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The Deputy Prime Minister of Namibia visited the Ju/’hoansi town of Tsumkwe recently to investigate the controversial invasion of the Nyae Nyae Conservancy lands by farmers from nearby Gam. The Tsumkwe councilor, Moses Coma, evidently didn’t mince his words when he discussed the Ju/’hoansi problems with Marco Hausiku, the Deputy Prime Minister.

Marco HausikuMr. Coma indicated that the difficulties the Ju/’hoansi are having with the invaders are getting worse every day. There are over 300 outsiders now living in Tsumkwe, and they are causing severe problems due to a lack of enough water and an inadequate sanitation system. They are also engaged in illegal hunting in the reserve. Mr. Coma made a special point of thanking the Deputy Prime Minister for supporting some infrastructure development projects. But some of the improvements will be threatened by the invaders, he maintained.

He also mentioned to the official other problems that are unrelated to the Herero invasion. For one thing, some orphans, disabled people, and elderly individuals lack proper identification papers, so they are unable to qualify for government grants. The people apply for the proper registration papers, but the documents then do not make it out of the Home Affairs office.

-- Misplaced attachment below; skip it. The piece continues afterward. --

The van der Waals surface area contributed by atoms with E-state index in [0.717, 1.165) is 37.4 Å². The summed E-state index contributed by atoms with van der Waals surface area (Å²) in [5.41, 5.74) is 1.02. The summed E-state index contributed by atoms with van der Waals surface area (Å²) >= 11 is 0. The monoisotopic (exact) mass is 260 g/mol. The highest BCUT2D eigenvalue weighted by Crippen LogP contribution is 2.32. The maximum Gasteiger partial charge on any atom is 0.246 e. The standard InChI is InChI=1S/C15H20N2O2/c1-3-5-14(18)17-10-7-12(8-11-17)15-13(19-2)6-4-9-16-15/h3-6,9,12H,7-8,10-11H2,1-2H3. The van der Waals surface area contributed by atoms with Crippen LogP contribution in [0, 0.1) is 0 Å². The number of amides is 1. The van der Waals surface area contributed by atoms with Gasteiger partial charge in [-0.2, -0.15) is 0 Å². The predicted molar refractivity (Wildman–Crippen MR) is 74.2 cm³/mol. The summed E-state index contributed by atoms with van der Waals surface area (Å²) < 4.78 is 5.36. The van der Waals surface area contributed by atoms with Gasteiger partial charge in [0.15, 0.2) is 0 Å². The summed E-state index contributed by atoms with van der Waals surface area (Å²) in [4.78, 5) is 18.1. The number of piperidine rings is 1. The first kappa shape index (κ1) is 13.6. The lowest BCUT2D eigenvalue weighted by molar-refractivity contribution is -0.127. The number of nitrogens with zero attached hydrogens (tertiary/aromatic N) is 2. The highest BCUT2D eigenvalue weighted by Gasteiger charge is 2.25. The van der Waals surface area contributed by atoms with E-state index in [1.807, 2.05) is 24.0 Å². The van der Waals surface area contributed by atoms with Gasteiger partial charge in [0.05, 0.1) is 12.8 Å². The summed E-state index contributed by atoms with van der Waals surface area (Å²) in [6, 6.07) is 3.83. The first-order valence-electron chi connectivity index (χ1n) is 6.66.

The traditional chief of the Ju/’hoansi, Bobo Tsamkxao, also spoke with the distinguished visitor. He complained that the Herero invaders were now threatening to take the law into their own hands and kill some of the indigenous residents of the reserve, which was established by Namibia as a protected area for the Ju/’hoansi to live on and manage.

Mr. Hausiku urged everyone to abide by the laws, and to not move about like animals, invading other people’s lands. He said that Tsumkwe needed to urge the Gam farmers to leave and go back to their homes, where the government had established facilities—a school and a clinic—to help them. “It is a pity that people are not realising that what they did was wrong and what we need to do is to support the Chief to tell them to go back because that is the only sensible thing we can do,” he said.

He went on to emphasize that their invasion last year—cutting the veterinary fence along the conservancy boundary—was completely wrong, especially since it put the nation’s beef industry, and perhaps the entire economy of the country, in jeopardy. He repeated that the invasion was illegal, and everyone needed to obey the laws. The New Era, the Namibian newspaper that carried the story, did not report if he made any definitive statements about actions the government might take to remove the invaders from the community they had moved into—illegally.

The news report did indicate that the Namibian courts have not yet been able to resolve the mess. A court case has been postponed three times. The Herero farmers are demanding that the government give back their cattle, which were condemned due to the fear of their being infected with foot and mouth disease. They also demand compensation for their losses. The Ju/’hoansi are asking for the invaders to be removed. Nothing appears to be happening, other than visits from politicians.